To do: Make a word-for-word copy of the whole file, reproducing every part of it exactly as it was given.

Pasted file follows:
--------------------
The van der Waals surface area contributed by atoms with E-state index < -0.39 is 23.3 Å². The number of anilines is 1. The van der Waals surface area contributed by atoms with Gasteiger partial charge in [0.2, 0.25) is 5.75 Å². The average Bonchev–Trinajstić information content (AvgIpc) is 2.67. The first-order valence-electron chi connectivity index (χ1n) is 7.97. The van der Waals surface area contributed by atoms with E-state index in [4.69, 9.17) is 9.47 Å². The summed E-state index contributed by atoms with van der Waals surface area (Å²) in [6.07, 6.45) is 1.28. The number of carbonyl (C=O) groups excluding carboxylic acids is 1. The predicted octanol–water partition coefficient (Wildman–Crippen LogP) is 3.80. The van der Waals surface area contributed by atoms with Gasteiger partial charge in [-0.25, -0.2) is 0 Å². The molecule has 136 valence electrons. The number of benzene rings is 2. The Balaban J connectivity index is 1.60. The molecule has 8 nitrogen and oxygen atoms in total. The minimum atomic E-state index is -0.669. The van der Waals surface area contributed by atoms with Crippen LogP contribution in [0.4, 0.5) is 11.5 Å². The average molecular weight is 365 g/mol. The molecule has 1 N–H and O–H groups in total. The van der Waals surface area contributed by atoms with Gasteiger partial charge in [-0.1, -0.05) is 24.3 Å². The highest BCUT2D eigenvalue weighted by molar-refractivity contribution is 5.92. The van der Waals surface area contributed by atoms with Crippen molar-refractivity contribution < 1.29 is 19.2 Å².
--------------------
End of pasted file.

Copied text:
The van der Waals surface area contributed by atoms with E-state index < -0.39 is 23.3 Å². The number of anilines is 1. The van der Waals surface area contributed by atoms with Gasteiger partial charge in [0.2, 0.25) is 5.75 Å². The average Bonchev–Trinajstić information content (AvgIpc) is 2.67. The first-order valence-electron chi connectivity index (χ1n) is 7.97. The van der Waals surface area contributed by atoms with E-state index in [4.69, 9.17) is 9.47 Å². The summed E-state index contributed by atoms with van der Waals surface area (Å²) in [6.07, 6.45) is 1.28. The number of carbonyl (C=O) groups excluding carboxylic acids is 1. The predicted octanol–water partition coefficient (Wildman–Crippen LogP) is 3.80. The van der Waals surface area contributed by atoms with Gasteiger partial charge in [-0.25, -0.2) is 0 Å². The molecule has 136 valence electrons. The number of benzene rings is 2. The Balaban J connectivity index is 1.60. The molecule has 8 nitrogen and oxygen atoms in total. The minimum atomic E-state index is -0.669. The van der Waals surface area contributed by atoms with Crippen LogP contribution in [0.4, 0.5) is 11.5 Å². The average molecular weight is 365 g/mol. The molecule has 1 N–H and O–H groups in total. The van der Waals surface area contributed by atoms with Gasteiger partial charge in [-0.1, -0.05) is 24.3 Å². The highest BCUT2D eigenvalue weighted by molar-refractivity contribution is 5.92. The van der Waals surface area contributed by atoms with Crippen molar-refractivity contribution < 1.29 is 19.2 Å².